Teaching tolerance in language arts for student awareness in middle schools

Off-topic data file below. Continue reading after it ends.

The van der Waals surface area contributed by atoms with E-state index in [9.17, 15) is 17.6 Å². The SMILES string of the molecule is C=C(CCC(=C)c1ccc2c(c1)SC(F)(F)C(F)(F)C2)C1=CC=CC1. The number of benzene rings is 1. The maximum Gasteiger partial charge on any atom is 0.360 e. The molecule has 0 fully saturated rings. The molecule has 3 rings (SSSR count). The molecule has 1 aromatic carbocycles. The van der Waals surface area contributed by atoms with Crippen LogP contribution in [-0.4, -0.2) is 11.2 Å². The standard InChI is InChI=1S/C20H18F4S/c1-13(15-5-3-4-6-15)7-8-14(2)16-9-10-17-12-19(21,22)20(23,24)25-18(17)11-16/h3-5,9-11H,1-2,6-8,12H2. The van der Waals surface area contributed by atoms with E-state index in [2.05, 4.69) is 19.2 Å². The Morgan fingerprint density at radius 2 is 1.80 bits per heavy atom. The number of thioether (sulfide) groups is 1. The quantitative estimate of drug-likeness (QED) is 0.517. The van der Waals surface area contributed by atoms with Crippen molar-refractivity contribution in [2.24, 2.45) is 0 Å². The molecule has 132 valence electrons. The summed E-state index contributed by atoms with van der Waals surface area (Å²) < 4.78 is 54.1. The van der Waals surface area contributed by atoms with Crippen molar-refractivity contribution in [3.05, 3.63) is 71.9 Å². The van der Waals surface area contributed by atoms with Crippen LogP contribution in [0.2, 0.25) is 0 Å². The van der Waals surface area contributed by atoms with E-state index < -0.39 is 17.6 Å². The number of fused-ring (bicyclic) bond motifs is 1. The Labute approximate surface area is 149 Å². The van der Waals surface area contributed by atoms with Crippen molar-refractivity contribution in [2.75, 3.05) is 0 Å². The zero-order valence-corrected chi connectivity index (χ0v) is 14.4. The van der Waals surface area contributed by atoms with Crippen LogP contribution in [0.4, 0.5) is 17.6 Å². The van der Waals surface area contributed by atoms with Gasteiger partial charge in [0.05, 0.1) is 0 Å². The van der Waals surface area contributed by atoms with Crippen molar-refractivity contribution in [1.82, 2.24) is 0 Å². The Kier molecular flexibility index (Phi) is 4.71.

Using high concentration biomass slurry is a promising approach to improve the process of producing renewable energy, ethanol. Challenges of mixing such biomass slurry occur as the solid concentration increases. High concentration biomass slurry behaves like a Herschel-Bulkley fluid, exhibiting a combination of yield stress and power law behavior. It is important to obtain enough fluid property and impeller behavior data for designing high concentration biomass slurry agitators. This study focused on measuring the yield stress of high concentration biomass slurry and the impeller power number-Reynolds number relation when mixing such high concentration biomass. Using the vane method, the measured yield stress of seventeen percent biomass slurry (sawdust slurry) was found to be 300 Pascal, which is consistent with Stickel et al. (2009). The yield stresses obtained in the laboratory mixer were more consistent than those obtained in the Haake viscometer. For repeated measurement in the laboratory mixer, the coefficient of variation was less than ten percent, while in the Haake viscometer the coefficient of variation was more than twenty percent for repeated tests with the same sample and more than fifty percent for tests with different samples. The studied impellers include axial flow (HE-3), radial flow (D-6, S-4 and S-series with different number of blades) and mixed flow (P-4). The impeller behaviors in high concentration biomass slurry were much different than in turbulent operation in Newtonian fluid (water). At similar rotational speed, the radial flow impellers had lower impeller power number in biomass slurry than in Newtonian fluid, while the axial flow impeller had higher power number in biomass slurry than in Newtonian fluid. And mixed flow impeller power number in biomass slurry was close to that in Newtonian fluid. Power number is a function of Reynolds number, but the difficulty of measuring the apparent viscosity of biomass slurry makes it challenging to determine the Reynolds number in this study. The Metzner-Otto relationship, which is widely used for non-Newtonian fluids, was chosen to calculate the Reynolds number of biomass slurry. By comparing the impeller power number-Reynolds number relation in non-Newtonian biomass slurry with that in Newtonian fluid of Bates et al. (1966), the observed impeller data indicates that mixing high concentration biomass slurry happened in transitional regime. For D-6 impeller, a lower power number in non-Newtonian fluid than that in Newtonian fluid was observed at similar Reynolds number range in this study, which appears to be a common phenomenon in transitional regime as reported by Metzner et al. (1961). For the S-4 impeller, a lower power number in non-Newtonian fluid than that in Newtonian fluid was also observed at similar Reynolds number. For the axial flow impeller (HE-3) and mixed flow (P-4) impeller, power number in non-Newtonian fluid kept slowly decreasing with increasing Reynolds number, and was similar to the turbulent power number in Newtonian fluid. Metzner-Otto approach (r'=kN) is widely used to calculate the non-Newtonian fluid Reynolds number, where k = 11 was used in many studies. In this paper, k=11 underestimated the Reynolds number of biomass slurry while a k-value of 1000 overestimated the Reynolds number. A k-value of 100 appears to be the best. The concentration of biomass slurry in this paper is seventeen percent by weight. More work needs to be done to validate the k-value and to measure the yield stress when mixing different concentration biomass slurries.